My consultant was very supportive about it. She had gone through my documentation, and was quite satisfied with the plan I had made for the patient based on my assessment at that time. She agreed that based on that assessment there was no indication for the x-ray. But she taught me a few things about stress fractures that I did not know; that they are more common in the metatarsals than in the fibular end, but that in view of her age, I should have considered the possibility that she might have been osteoporotic and would be prone to fractures without any significant trauma, a detail that I had failed to factor in in my assessment of her. The experience taught me so much about how I need to remain humble in this profession that I decided to do a reflective note on it at the time and added it to my portfolio.

What have I learnt? I have a lower threshold for stress fractures in older patients, despite having no findings on examination/history suggestive of bony injury. I intend to read up on stress fractures and increase my knowledge base on the topic (and maybe blog about it in a later post!). I still intend to continue fully taking a history and doing a proper detailed examination of a patient, and then using my clinical judgement in order to decide on a plan of management for a patient.

You never know when your well-intentioned actions may be the wrong way to go, regardless of whether or not they work for the other hundreds of similar cases. So never get cocky, never get complacent, always be humble, and always, always DOCUMENT!

ePortfolio

Everyone working in the ED should have an eportfolio. Whether you want to be an emergency physician or not, that is irrelevant. What is relevant and important is that your time is important and the time you spend (invest?) in a certain post, however long that may be, is valuable. You should be able to gain as much as you can from the experience, and not just have the experience to show for it, but should also be able to prove what your capabilities are.

What is a portfolio? It is essentially you, on paper. What you amount to, what your skill set is, what your experiences are, and what you will potentially bring to the table if they should hire you or atleast select you for an interview. So what does your CV show? Would you hire yourself if someone with your CV applied for this position?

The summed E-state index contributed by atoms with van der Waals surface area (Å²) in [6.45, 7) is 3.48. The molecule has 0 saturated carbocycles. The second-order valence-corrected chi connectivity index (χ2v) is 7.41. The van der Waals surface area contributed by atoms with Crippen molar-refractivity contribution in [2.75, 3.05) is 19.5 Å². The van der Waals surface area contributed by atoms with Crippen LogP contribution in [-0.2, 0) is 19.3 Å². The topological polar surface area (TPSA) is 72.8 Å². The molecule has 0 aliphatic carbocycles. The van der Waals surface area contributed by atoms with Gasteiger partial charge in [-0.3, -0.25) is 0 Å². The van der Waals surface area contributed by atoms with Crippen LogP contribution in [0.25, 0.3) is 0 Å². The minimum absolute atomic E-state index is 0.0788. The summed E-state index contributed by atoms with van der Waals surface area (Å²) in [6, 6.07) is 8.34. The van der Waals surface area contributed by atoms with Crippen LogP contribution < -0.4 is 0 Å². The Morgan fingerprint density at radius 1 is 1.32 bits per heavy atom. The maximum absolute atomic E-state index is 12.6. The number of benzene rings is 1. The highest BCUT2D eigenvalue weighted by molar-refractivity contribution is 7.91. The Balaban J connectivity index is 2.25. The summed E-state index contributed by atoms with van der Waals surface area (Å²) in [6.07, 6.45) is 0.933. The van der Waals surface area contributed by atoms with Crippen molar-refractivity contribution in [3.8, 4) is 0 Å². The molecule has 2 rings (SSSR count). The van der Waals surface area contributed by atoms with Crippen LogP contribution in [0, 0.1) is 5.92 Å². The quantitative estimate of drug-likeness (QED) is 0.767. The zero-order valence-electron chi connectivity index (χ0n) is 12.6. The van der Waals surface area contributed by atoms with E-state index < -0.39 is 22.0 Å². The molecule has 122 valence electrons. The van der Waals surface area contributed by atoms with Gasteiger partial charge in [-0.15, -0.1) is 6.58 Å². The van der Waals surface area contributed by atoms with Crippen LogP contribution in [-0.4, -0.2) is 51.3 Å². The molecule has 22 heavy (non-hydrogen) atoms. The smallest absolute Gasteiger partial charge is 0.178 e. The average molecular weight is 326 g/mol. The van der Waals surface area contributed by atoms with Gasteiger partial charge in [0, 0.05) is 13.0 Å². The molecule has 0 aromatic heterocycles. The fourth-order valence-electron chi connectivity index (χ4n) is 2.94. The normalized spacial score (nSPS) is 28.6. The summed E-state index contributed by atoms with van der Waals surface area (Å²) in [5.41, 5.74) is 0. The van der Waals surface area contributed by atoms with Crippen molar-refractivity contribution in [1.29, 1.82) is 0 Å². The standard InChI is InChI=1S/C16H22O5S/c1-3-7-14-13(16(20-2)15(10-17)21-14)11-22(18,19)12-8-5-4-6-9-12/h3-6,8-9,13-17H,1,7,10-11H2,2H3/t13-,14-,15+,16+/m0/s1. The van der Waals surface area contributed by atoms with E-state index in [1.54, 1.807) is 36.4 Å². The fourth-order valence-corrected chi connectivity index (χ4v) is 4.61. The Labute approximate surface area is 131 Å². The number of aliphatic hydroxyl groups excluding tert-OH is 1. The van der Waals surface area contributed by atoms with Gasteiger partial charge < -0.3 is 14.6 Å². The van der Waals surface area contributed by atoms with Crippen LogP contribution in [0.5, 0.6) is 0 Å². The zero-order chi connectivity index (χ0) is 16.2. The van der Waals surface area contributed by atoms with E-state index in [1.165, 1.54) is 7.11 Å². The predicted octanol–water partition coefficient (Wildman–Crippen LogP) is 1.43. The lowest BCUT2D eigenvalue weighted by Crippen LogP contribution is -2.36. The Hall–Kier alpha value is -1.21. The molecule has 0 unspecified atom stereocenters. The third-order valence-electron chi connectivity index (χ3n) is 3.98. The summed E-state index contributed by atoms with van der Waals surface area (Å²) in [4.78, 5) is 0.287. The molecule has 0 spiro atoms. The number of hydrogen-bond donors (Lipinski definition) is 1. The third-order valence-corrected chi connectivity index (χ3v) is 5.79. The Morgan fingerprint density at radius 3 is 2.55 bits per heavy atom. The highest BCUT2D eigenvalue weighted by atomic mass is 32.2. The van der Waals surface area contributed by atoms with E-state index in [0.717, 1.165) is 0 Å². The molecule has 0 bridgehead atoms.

The world is changing. It used to be that just putting on your CV that you have worked at this grand post for 3 years and 7 months, looks and sounds impressive (probably is!) but nowadays, it may not amount to anything. I have said this elsewhere as well, and I reiterate: if you have performed 500 intubations in your past experience as an anesthetic registrar, but have no formal paperwork showing your skill, proving that you are indeed capable of this feat, then you will never be considered superior or more valuable than, let’s say someone who has done 15, but is able to prove all of those with nicely signed off competencies for each one. Your CV will often be the judging point that decides whether or not someone likes you enough to consider interviewing you. If your CV doesn’t cut it, you won’t ever get a chance to come face to face with someone who you may need to impress with your skill.

So take your time, build up your CV. If you are in a non training, trust grade job; it doesn’t pay well, you are unhappy with the hours; make it a priority to get as many competencies signed off as you can. Whether there is a dislocated or fractured joint that you manipulated back into its anatomical position, or whether it is the skill of passing an IV line in an infant; whether it is asking for a colleague feedback from a nurse you have worked with, or whether it is an audit you did with a consultant, ask yourself: how does this get into my portfolio? You could just print out the findings from your audit and add it to your portfolio, but would it not look better if you were to get that same consultant who you did the audit with to sign you off and give his/her opinion regarding your role in the audit, and assess you on its various aspects? ePortfolios come with generic forms that assess all sorts of skills, including some of the ones mentioned above.  And because they are generic, they can be utilized universally. If you are competent to perform arterial blood gases in ED, and get signed off for it, and you end up in let’s say, gynaecology, the competency and skill remains the same; you can utilise evidence from your eportfolio to showcase your skill.

So don’t waste your time, your experience in any post is of value to the department you are in, but you should also make sure you tap into that value and are able to utilise that to maximise the benefits to yourself. There is no shame in asking for an assessment, or for feedback; just get their email address, most are only too happy to comply. Otherwise you will find yourself at the end of a 3 year 7 month placement, with nothing but a start and an end date to signify your progress in that post, and that is all it will ever be: a start and an end date. Make sure that does not happen to you.